On Tuesday morning a group of about 50 teachers, schoolchildren and advocates gathered in the Capitol Rotunda to call on the state’s political leaders to stop book censorship and “whitewashing” history in Texas public schools.
“Knowledge is power,” “Teach the truth,” “I read because…,” and “I want to learn about people’s lives who are different from my own.” These are some of the messages on the signs the “Teach the Truth Coalition” held at their protest during the House Public Education Committee’s hearing, which, in part, focused on “monitoring and analyzing the state policy on curriculum and instructional materials used in public schools.”
The protestors gathered just a few doors down from the hearing room, while carrying books that have been banned across the state, and shared their concerns over book banning, which has been seen in some school districts across Texas following the direction of state leaders.
According to KVUE, multiple speakers at the “read-in” shared that they believe these types of policies block access to honest and accurate education. The State is depriving kids of hearing different perspectives they may relate to, said former Austin ISD history teacher, Yulissa Chavez.
“We’re essentially telling them that they don’t matter, that if you’re not straight, there’s something wrong with you,” said Chavez. “And I think that’s horrible. I think that’s absolutely horrendous. We should encourage our students to explore their identities and ask questions that, you know, they may not know, obviously, since they’re children. How are they supposed to navigate a world where they’re not welcome to navigate it? It doesn’t make sense.”
The war on school programs and classroom lessons does not only focus on LGBTQ issues, the debate continues onto the legacy of racism in America. Last year, Gov. Greg Abbott signed into law a measure restricting how social studies is taught in schools. The bill was explicitly crafted by Republican political leaders to stamp out critical race theory, a legal theory that has become a catchall term to describe diversity and equity initiatives as well as discussion of systemic or historical racism, as reported by The Houston Chronicle.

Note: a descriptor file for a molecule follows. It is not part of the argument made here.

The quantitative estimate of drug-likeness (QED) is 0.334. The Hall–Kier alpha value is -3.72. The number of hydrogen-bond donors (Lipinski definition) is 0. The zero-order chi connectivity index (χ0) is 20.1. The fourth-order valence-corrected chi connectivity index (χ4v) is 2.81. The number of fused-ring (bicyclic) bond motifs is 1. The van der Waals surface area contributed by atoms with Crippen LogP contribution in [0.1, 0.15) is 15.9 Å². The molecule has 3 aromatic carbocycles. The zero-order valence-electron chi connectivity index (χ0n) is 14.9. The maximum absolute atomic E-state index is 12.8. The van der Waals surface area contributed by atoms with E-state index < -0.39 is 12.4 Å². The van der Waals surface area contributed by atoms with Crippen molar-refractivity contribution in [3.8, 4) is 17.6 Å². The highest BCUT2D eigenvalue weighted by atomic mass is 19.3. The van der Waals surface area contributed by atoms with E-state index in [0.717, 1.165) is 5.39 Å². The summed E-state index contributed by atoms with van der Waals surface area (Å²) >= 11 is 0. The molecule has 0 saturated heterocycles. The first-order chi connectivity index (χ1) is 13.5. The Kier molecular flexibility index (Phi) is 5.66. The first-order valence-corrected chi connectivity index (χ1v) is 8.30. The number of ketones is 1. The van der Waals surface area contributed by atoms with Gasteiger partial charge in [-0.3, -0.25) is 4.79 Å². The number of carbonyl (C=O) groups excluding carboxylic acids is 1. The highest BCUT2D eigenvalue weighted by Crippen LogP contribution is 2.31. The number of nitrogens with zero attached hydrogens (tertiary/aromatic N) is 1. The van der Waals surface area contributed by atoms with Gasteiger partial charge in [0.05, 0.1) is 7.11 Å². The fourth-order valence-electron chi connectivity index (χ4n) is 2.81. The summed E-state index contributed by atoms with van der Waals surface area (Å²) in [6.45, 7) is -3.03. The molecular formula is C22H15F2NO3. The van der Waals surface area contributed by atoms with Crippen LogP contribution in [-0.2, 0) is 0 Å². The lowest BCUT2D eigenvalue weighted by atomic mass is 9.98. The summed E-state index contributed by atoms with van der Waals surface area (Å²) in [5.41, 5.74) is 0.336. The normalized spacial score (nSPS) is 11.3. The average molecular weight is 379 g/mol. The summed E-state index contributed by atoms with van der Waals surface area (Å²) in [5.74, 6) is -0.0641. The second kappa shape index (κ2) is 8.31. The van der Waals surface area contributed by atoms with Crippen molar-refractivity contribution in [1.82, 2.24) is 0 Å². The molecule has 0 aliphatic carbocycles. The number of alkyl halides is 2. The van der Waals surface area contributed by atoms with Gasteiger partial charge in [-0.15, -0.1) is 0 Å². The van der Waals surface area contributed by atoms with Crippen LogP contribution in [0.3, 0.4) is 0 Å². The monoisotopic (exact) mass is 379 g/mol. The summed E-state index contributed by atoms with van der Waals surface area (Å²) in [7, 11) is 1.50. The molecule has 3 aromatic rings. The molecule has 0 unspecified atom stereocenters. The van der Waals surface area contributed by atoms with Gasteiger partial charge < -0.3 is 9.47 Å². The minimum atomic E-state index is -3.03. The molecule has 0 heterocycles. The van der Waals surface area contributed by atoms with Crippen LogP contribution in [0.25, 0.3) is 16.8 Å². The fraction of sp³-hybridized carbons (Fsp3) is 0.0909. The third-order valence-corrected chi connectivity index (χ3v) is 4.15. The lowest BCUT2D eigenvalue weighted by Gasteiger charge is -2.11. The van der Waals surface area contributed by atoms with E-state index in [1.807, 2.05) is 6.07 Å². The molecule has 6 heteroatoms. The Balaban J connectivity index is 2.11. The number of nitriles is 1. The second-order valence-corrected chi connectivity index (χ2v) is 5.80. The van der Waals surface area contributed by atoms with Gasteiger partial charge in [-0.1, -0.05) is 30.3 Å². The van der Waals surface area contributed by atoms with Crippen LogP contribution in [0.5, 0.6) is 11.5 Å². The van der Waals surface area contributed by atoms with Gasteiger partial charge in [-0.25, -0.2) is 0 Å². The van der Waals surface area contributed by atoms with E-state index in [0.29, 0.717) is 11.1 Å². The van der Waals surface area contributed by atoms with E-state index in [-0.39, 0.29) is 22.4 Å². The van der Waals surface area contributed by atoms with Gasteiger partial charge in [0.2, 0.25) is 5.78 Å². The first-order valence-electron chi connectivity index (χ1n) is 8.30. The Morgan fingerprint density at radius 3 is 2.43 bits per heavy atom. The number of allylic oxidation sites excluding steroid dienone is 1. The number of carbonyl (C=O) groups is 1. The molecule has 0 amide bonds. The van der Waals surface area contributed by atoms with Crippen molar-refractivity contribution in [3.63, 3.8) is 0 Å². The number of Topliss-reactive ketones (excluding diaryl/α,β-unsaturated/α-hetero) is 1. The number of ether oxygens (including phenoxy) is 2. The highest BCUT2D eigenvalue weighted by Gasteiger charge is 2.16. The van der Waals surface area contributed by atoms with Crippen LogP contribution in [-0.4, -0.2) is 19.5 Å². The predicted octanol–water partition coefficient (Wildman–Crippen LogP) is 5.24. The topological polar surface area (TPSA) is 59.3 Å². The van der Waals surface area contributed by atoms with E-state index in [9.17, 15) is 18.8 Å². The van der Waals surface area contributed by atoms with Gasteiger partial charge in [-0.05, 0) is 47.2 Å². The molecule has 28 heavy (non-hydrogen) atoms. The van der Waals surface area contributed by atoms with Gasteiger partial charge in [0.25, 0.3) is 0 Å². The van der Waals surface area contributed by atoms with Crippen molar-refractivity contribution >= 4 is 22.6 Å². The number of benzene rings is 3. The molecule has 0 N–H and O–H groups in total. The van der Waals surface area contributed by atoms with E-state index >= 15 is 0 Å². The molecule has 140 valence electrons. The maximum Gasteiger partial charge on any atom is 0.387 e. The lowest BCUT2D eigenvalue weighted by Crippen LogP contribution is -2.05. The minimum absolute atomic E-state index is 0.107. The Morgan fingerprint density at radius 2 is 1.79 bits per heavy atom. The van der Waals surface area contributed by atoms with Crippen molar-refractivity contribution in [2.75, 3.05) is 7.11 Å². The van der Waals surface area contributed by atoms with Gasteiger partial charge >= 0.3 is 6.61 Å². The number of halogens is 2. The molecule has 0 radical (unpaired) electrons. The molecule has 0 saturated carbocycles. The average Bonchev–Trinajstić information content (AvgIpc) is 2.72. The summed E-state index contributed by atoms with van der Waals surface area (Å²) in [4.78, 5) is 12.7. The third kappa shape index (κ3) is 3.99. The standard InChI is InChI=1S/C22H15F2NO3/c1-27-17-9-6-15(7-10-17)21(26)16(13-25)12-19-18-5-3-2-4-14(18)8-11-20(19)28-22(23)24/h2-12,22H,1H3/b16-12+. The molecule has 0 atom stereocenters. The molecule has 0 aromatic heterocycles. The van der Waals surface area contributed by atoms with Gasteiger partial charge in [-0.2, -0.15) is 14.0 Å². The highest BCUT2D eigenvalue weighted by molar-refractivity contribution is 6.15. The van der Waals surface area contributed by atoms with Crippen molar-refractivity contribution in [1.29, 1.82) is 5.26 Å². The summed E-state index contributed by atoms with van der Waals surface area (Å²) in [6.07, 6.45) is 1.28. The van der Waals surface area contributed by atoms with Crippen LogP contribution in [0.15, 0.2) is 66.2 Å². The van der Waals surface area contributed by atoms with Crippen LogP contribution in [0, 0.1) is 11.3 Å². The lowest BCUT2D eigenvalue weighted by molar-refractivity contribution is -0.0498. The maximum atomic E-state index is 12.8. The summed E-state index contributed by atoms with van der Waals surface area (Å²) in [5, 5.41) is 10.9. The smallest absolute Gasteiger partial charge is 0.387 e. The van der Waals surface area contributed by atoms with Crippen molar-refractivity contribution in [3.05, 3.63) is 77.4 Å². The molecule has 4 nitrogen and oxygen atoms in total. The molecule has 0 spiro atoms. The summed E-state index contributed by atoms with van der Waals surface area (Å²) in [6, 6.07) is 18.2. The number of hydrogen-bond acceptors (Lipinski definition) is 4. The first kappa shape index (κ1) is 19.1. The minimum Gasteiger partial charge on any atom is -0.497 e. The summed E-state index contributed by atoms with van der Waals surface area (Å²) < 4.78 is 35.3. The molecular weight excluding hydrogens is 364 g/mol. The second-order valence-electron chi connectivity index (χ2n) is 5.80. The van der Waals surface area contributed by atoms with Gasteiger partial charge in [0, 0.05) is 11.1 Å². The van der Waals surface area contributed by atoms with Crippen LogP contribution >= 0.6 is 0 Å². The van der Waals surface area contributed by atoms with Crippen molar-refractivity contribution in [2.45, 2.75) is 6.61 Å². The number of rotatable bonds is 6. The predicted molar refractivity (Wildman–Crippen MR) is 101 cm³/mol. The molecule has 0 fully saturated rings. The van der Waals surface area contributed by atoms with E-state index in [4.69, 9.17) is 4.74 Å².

Aislynn Curtis-Brooks, from J. Frank Dobie High School in Houston, took a bus to Austin on Tuesday morning for the event.
“They’re just trying to sugarcoat the fact that slavery was a thing,” she said. “And Black people need that source of history so they can become themselves. Because if they don’t have that type of history, then they’re not going to understand themselves at all.
The right maintains that during the initial COVID-19 lockdowns, parents noticed the public school system has a “leftist bias” as they helped their children navigate virtual learning at home.
So they set out to “fix it”… Over the past year, Republican politicians and right-wing community members have launched an all-out attack on school administrators and teachers over mask mandates, transgender rights issues, critical race theory, and the alleged presence of pornographic books in school libraries.
The state House Public Education Committee met all day to discuss how to further “parental choice” in schools ahead of next year’s legislative session – the first item on the agenda was: “identify and examine efforts to ensure that parents have a meaningful role in their children’s education.”
According to The Houston Chronicle, more than 100 witnesses registered to speak. The main source of the parents’ concern was how the tone of the curriculum in public education has changed over time.
“They’re focusing on social justice, CRT, SEO (Social-Emotional Learning) and every acronym in the book. They’re focusing on feelings ahead of facts,” said Jena Masquelier, from Frisco. “We didn’t come to complain, we came to ask them to return to basics.”